I also recommend that kitchen designers partner with a wine cellar specialist if a really serious wine connoisseur is including such a special space in their project. These specialists understand how to make the wine room airtight and humid, what type of insulation is right and what's wrong. For example, proper door hinges (refrigerator type) are needed to seal the room. They will also have a better idea of your racking options and sizes.

Following are some key questions to help you build a wine cellar that's appropriate to your client's needs and tastes.

--- What type of wine does the family enjoy?

Because there's no tannin in white wines, they generally reach their peak within three years of the vintage. Dry white wines are generally drunk even younger. Rose wines and light bodied reds are consumed before they reach three years of age. Full bodied reds need extensive aging six years at least, and many wine experts feel they really need 10 years. Therefore, in addition to knowing the number of bottles the family has now, the "turn-over" plan will be used to calculate the number of bottles to be stored as the collection grows.

--- What size bottles are normally stored, how will they be identified and opened, and is there a wish for a display area for prized bottles?

Be aware that German wines are bottled in taller, skinnier bottles than domestic or other international wines. This can be a key point if you're installing hanging racking systems that store the bottles in a sideways position.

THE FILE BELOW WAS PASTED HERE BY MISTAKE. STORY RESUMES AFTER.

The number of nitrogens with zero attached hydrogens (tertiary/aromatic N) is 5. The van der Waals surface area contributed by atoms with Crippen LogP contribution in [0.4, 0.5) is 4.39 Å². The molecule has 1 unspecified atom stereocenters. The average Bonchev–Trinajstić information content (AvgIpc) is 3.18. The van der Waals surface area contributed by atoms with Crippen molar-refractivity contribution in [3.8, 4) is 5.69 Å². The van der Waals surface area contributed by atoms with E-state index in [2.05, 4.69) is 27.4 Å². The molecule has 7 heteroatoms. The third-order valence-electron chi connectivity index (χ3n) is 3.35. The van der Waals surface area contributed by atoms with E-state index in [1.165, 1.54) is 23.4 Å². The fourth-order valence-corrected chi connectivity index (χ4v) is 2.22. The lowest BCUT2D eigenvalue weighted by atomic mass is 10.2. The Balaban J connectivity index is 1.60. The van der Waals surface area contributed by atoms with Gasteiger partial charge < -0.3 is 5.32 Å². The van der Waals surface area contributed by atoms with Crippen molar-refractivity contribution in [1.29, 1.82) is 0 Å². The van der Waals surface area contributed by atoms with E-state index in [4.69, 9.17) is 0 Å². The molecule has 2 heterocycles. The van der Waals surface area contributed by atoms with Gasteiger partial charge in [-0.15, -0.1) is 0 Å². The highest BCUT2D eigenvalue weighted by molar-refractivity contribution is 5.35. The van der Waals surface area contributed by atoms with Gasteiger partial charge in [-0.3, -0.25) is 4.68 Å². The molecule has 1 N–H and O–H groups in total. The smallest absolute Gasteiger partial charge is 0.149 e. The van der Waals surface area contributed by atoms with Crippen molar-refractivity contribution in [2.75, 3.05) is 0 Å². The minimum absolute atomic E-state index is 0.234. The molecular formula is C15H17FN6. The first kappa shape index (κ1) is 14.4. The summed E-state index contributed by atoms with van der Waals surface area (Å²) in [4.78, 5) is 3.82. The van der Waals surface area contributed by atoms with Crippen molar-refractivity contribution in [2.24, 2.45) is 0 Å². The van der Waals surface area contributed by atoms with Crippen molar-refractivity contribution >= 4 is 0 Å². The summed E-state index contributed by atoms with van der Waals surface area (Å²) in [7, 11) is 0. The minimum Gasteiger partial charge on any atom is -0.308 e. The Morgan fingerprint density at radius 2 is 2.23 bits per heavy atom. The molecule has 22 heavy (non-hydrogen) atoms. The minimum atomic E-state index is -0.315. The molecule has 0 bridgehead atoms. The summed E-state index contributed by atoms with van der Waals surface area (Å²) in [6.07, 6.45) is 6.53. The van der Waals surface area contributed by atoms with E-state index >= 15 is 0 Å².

For a client who buys cases of wine, plan deeper shelving (26") for wine that will stay in original containers. If wine is purchased in quantity yet removed from the original case and space is limited create bins, not individual cradles.

Create some shelving for big bottles, such as magnums (twice as large as standard bottles, a large wine bottle holding about 1.5 liters) or jeroboams (four times as large, an oversize wine bottle holding about 3.08 liters).

Again, Food & Wine Magazine tells us that collectors buy these larger bottles partly for show and partly because wine ages slower in large bottles. Their suggestion is that oversized bottles always be laid sideways with their labels facing out on 5-1/2" deep shelving. (I have to chuckle I always thought just cheap wine came in big bottles!)